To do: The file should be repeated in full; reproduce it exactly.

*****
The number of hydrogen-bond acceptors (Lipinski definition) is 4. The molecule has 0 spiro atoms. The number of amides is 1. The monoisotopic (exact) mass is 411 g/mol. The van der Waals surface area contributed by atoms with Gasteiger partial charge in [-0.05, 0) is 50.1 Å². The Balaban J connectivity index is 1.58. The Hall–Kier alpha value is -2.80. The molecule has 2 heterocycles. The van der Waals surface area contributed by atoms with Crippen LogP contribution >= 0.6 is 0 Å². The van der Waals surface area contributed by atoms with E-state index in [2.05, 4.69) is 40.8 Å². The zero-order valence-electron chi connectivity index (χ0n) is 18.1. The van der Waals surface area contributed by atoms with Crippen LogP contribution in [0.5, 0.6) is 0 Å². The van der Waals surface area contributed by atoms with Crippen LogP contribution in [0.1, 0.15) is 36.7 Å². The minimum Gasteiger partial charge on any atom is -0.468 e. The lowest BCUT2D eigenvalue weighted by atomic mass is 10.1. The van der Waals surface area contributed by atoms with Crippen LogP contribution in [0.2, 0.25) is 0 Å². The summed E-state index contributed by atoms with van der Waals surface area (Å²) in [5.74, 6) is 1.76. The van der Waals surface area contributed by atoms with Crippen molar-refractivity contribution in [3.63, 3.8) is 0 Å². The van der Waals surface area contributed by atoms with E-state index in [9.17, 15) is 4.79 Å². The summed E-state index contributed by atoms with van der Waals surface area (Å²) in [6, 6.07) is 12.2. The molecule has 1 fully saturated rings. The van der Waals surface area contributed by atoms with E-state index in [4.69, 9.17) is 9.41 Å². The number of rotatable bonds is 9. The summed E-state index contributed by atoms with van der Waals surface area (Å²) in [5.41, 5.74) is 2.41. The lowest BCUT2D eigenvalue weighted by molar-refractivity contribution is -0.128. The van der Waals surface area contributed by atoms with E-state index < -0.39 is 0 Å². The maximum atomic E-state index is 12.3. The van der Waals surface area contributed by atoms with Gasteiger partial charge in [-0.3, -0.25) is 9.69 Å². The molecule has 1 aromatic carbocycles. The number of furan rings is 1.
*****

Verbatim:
The number of hydrogen-bond acceptors (Lipinski definition) is 4. The molecule has 0 spiro atoms. The number of amides is 1. The monoisotopic (exact) mass is 411 g/mol. The van der Waals surface area contributed by atoms with Gasteiger partial charge in [-0.05, 0) is 50.1 Å². The Balaban J connectivity index is 1.58. The Hall–Kier alpha value is -2.80. The molecule has 2 heterocycles. The van der Waals surface area contributed by atoms with Crippen LogP contribution >= 0.6 is 0 Å². The van der Waals surface area contributed by atoms with E-state index in [2.05, 4.69) is 40.8 Å². The zero-order valence-electron chi connectivity index (χ0n) is 18.1. The van der Waals surface area contributed by atoms with Crippen LogP contribution in [0.5, 0.6) is 0 Å². The van der Waals surface area contributed by atoms with Crippen LogP contribution in [0.1, 0.15) is 36.7 Å². The minimum Gasteiger partial charge on any atom is -0.468 e. The lowest BCUT2D eigenvalue weighted by atomic mass is 10.1. The van der Waals surface area contributed by atoms with Crippen LogP contribution in [0.2, 0.25) is 0 Å². The summed E-state index contributed by atoms with van der Waals surface area (Å²) in [5.74, 6) is 1.76. The van der Waals surface area contributed by atoms with Crippen molar-refractivity contribution in [3.63, 3.8) is 0 Å². The van der Waals surface area contributed by atoms with E-state index in [9.17, 15) is 4.79 Å². The summed E-state index contributed by atoms with van der Waals surface area (Å²) in [6, 6.07) is 12.2. The molecule has 1 fully saturated rings. The van der Waals surface area contributed by atoms with E-state index in [4.69, 9.17) is 9.41 Å². The number of rotatable bonds is 9. The summed E-state index contributed by atoms with van der Waals surface area (Å²) in [5.41, 5.74) is 2.41. The lowest BCUT2D eigenvalue weighted by molar-refractivity contribution is -0.128. The van der Waals surface area contributed by atoms with E-state index < -0.39 is 0 Å². The maximum atomic E-state index is 12.3. The van der Waals surface area contributed by atoms with Gasteiger partial charge in [-0.3, -0.25) is 9.69 Å². The molecule has 1 aromatic carbocycles. The number of furan rings is 1.